A thyroidectomy is a procedure that removes all or part of the thyroid gland, which is an organ that regulates metabolism by releasing hormones. When diseases affect the thyroid gland, it can change the way it works, which can have a significant impact on your health.
A thyroidectomy can be used to cure a number of thyroid-related diseases such as an overactive thyroid gland, thyroid cancer, or large goiters on the gland which can cause breathing and swallowing difficulties.
What is a thyroidectomy?
A thyroidectomy is a surgery that removes all of the thyroid glands whereas a lobectomy is a surgery that only removes part of the gland.
What does a thyroidectomy involve?
This is an operation that has to be done under a general anaesthetic. Once you are asleep, the thyroid surgeon will make a small cut across your neck, which will give access to the thyroid gland. While your thyroid gland (or part of it) is removed, everything is done to avoid damage to your parathyroid glands and the nerves that help to move your voice box muscles. Your parathyroid glands are found behind your thyroid gland and they help to control the amount of calcium in your body. They will then remove all or part of the gland, and this will usually take one to two hours.
What happens after a thyroidectomy?
After the procedure, you will be looked after by a nurse until you are well enough to drink. You will slowly be able to eat again, although it may be initially painful to do so. You will usually be prescribed pain control medication to help with this.
The day after your operation, your thyroid surgeon will see you to monitor your progress and ensure you are recovering well. A few people need a drain after a thyroidectomy to drain off reactionary fluid from where the thyroid gland was. The drain is usually removed a day or two after surgery. If you have the whole thyroid gland removed, you will usually need to have some blood tests to check your calcium levels.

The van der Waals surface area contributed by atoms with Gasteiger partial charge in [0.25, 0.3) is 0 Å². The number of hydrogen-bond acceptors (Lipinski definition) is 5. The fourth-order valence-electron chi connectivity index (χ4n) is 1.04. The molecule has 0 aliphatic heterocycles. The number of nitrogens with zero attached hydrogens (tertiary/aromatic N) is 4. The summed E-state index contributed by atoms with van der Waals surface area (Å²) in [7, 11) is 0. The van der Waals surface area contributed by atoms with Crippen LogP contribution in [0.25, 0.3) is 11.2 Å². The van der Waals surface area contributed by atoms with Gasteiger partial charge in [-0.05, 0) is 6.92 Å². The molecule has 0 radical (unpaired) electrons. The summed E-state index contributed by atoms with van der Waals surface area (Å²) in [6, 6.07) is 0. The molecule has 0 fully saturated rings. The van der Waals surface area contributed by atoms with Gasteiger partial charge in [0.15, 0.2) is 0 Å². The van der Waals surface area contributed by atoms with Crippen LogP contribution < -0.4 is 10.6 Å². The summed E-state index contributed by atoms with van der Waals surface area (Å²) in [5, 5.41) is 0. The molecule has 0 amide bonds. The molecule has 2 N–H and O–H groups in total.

You will also need to immediately start hormone replacement therapy (or thyroid medication), which will allow your body to function properly if the whole thyroid gland has been removed. This is usually required for the rest of your life.
This is a once-a-day pill that should be taken every morning. If you’ve had a lobectomy, you may not need to take tablets although a few patients do. Your thyroid surgeon will help to ensure you are on the correct dose of thyroxine.
You should be able to go home one to two days after your operation.
Want to learn more about thyroidectomies?
If you want to learn more about thyroidectomies, speak to Mr. Wale Olarinde, a trusted ear, nose, throat, head, and neck surgeon to discuss your options.